Well, at least internet access is unlimited, if unreliably slow, right?

Maybe not for long. A couple more unscrupulous schemes are being introduced by these providers. Data capping and speed throttling.

The concept of data capping goes like this. The ISP promises you certain connection speed, but you are limited to how much bandwidth you consume within a month. The limit is usually set low, so it’s not hard to go over it. If you do go beyond your cap, the ISP will gladly extend you additional GBs. For a fee of course. Ka-ching! More money for them.

Another, albeit slightly less aggravating but nonetheless sneaky scheme is throttling. The ISP will provide you the service at a certain speed, say 1 Mbps. But, if your bandwidth exceeds a certain amount within the month, your connection speed is halved. If you exceed yet another milestone, the speed gets cut in half once more. Exceed another milestone and your speed gets cut by half yet again. The less you pay (that’s not to say what you pay is cheap), the lower these limits are. Well at least this one doesn’t limit how much you can download. You’re free to download, if you can stand the grindingly slow speed towards the end.

I hope customers don’t patronize these sort of promotions. They’ll set a dangerous precedent. I don’t want to one day find that I can’t stream songs I saved to the cloud or watch online videos because I’ve reached some sort of monthly bandwidth quota!

Cost of Living

Posted: April 4, 2011 in Blurbs
Tags: ,

If your basic salary is around, say, Php 45,000 (roughly $1k), would it suffice? How many people would it support? A family of three? How about four? Or how about just two? Considering how exorbitant taxes in the Philippines are, expect to take home only around Php 33,000 of that money, give or take. Lucky you if your company is generous on allowances.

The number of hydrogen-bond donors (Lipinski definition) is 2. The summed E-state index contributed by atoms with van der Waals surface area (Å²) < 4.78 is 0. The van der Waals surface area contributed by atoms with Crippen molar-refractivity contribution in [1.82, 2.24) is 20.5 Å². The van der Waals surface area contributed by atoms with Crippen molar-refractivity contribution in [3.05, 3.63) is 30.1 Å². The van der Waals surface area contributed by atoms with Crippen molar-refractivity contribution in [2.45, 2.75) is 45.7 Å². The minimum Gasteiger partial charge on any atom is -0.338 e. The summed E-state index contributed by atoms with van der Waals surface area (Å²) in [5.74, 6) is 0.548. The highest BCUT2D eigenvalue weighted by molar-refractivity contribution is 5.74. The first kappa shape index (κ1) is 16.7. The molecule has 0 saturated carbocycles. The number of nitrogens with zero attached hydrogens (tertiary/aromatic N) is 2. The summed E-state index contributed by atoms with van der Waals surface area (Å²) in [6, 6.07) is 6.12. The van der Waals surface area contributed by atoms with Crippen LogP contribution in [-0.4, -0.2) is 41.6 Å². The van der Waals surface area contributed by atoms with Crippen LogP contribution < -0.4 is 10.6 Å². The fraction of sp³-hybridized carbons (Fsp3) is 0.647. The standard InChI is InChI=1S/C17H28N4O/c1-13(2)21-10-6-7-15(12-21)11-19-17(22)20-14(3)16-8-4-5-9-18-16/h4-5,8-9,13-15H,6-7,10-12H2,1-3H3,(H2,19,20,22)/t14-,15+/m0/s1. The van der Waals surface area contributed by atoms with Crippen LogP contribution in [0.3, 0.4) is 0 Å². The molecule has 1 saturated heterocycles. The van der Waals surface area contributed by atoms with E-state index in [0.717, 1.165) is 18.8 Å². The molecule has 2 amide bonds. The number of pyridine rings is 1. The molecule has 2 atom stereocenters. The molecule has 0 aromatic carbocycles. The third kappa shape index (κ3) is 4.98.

Between paying rent and providing for food, a family with kids would barely make it even at that seemingly huge sum. Why? If there’s an infant or toddler involved, milk racks up a sizeable amount. You’d be surprised how much those little tikes can consume. Diapers are another matter, and those aren’t inexpensive. If you have kids that go to school, allowances and school fees are another thing to account for. Throw in utility bills, and you’ll soon find you’ll need to do better than what you’re earning now.

That gets me wondering. How do people earning as low as Php 8,000 a month get by, even with (often multiple) kids at school? There are even people who scrape by with way less. Does it mean they’re perpetually in debt to make up for their lacking finances? If not, how do you appropriate such a meager income to last you and your family an entire month?

It’s depressing to know and even sadder if you think about it. I would like to see a future where the average family is able to meet its needs financially with a little more to spare. Hopefully, that future will come sooner. God knows our people need it.